image12Martyn Richard Jones

Dublin, 10th September 2016

Theresa May, as Prime Minister of Her Majesty’s Government, has overall responsibility for organising the United Kingdom’s retreat from the European Union.

But, Theresa May has a problem, she doesn’t appear to have a detailed plan for Brexit, at all.

When it comes to strategies and significant challenges, it’s bad enough not having a Plan B, but when the Plan A is simply virtual-weirdness, gesturing and platitudes, it’s a serious problem.

Okay, sound planning is good sense, and in order to have a coherent, cohesive and realisable plan it is first necessary to know what one wants to achieve (yes, even in terms of quality); how much one is willing to pay; and, what levels of risk one is willing to assume. All obvious good-sense stuff, right?

With that in place, we can then proceed to the more detailed picture of the Five Ws and One H (what, who, when, where, why and how). Which in the case of Brexit appears to have been:

What? Take back control. Stop paying money to maintain faceless bureaucrats in Brussels. New and tighter border controls.

Who? Us against the faceless Brussel’s bureaucrats, the European Courts and the billions of immigrants we don’t want.

When? Forty years ago.

Where? Fortress Britain! England, Sunderland or Pontypridd. Anywhere but Brussels.

Why? Take back control. Stop immigrants that we don’t like and don’t want from “coming over here” and doing stuff. Political correctness gone mad. Fog in Channel; Continent Cut Off.

How? By getting out of the EU. By keeping foreigners we don’t want on the other side of the border. By removing every last bit of politically correct EU nonsense from the law books.

When it comes to planning, this is not the most ideal of places to start from.

It doesn’t address the fundamental questions such as:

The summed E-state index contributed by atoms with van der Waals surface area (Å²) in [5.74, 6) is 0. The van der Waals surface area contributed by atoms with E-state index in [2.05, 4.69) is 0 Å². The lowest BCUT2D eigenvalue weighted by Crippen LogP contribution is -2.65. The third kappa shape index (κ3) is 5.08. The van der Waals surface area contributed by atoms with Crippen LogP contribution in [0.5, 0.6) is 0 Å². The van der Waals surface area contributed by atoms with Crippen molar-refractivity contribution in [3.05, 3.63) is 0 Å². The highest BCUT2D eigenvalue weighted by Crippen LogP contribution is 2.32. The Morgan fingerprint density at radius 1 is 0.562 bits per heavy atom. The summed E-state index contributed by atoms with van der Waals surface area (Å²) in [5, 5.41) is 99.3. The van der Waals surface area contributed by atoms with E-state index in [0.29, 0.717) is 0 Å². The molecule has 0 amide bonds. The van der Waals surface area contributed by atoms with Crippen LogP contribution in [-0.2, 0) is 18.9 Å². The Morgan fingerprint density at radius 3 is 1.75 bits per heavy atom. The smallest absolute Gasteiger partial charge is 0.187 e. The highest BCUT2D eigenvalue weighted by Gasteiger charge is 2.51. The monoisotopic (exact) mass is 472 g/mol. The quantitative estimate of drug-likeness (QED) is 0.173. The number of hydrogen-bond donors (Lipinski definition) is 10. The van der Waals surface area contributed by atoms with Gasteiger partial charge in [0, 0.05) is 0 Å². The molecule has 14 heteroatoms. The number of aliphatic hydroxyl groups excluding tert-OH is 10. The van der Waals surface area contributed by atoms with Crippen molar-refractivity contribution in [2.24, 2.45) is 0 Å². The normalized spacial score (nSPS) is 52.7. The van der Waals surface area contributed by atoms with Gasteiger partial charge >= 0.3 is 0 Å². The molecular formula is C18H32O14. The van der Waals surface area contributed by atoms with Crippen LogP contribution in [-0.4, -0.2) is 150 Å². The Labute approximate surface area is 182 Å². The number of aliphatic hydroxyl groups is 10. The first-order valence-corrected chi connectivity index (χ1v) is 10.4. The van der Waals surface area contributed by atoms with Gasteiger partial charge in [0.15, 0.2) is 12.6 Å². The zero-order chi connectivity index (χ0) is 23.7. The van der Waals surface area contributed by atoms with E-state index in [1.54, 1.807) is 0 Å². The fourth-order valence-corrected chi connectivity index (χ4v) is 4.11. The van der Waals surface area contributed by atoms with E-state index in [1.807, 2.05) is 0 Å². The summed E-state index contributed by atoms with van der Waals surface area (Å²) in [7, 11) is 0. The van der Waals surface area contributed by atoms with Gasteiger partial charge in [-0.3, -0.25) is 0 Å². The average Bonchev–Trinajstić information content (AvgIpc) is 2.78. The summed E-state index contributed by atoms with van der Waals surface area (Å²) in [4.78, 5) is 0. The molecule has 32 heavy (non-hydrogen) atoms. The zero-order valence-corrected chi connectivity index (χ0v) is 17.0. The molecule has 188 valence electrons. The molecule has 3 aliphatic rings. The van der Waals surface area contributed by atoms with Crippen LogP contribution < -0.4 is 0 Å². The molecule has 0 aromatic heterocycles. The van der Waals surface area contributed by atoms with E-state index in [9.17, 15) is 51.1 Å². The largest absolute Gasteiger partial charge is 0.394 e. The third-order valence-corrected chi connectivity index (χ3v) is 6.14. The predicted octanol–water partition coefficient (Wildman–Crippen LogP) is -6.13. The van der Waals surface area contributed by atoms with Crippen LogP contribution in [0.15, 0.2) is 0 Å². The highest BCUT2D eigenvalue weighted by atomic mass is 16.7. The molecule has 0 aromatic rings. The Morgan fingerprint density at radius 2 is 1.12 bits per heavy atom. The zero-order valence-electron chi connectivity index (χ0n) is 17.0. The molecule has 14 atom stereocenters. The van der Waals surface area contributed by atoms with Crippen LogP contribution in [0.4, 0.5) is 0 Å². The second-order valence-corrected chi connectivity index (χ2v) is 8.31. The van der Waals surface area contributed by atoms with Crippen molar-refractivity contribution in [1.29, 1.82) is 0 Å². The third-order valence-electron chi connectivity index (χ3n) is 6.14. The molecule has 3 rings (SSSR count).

What do we want the UK to look like after Brexit has been completed? Where’s the vision?

What does Brexit mean and what form should it take?

What type of trade, political and cultural alliances do we wish to have?

What are the major risks inherent in each of the Brexit options?

What economic models do we need to build in order to analyse the potential economic impact of our decisions? How can we test our hypotheses? How can we impose the rule that causation must accompany correlation?

How can we hedge against the inherent risks in our decisions?

What laws do we want to keep; what laws can we keep; and, what laws do we revoke or modify, now or later?

Where is the detailed and costed plans for achieving all of this and more?

But one of the things that struck me the most about the whole referendum affair is the absolute lack of inquisitiveness shown by the entire band of Brexiteers, whether in or around the Houses of Parliament, the Pàrlamaid na h-Alba, Stormont or the Senedd.

Did none of the Brexiteers think of asking, before the referendum, what plans the government had in case of the vote going Brexit’s way?

Weren’t the Brexiteers even just a tiny bit curious about what form Brexit would actually take; what it would involve; what it would cost; what risks were involved; and, how long it would take?

I voted remain, so my side’s plan was very clear. Business as usual. But this lack of oversight by a large part of the electorate really speaks volumes for the likely motivations of those who voted to run away.

Having no Plan B is bad, having no Plan A is unforgiveable. As it is, the only person who had a clear Brexit strategy wasn’t even in Westminster. It was Nicola Sturgeon of the SNP. Go figure.

Finally, my worst case management leadership scenario sees lions being led by donkeys. Brexit is an absolute disaster. It is donkeys being led by clowns.

Many thanks for reading.

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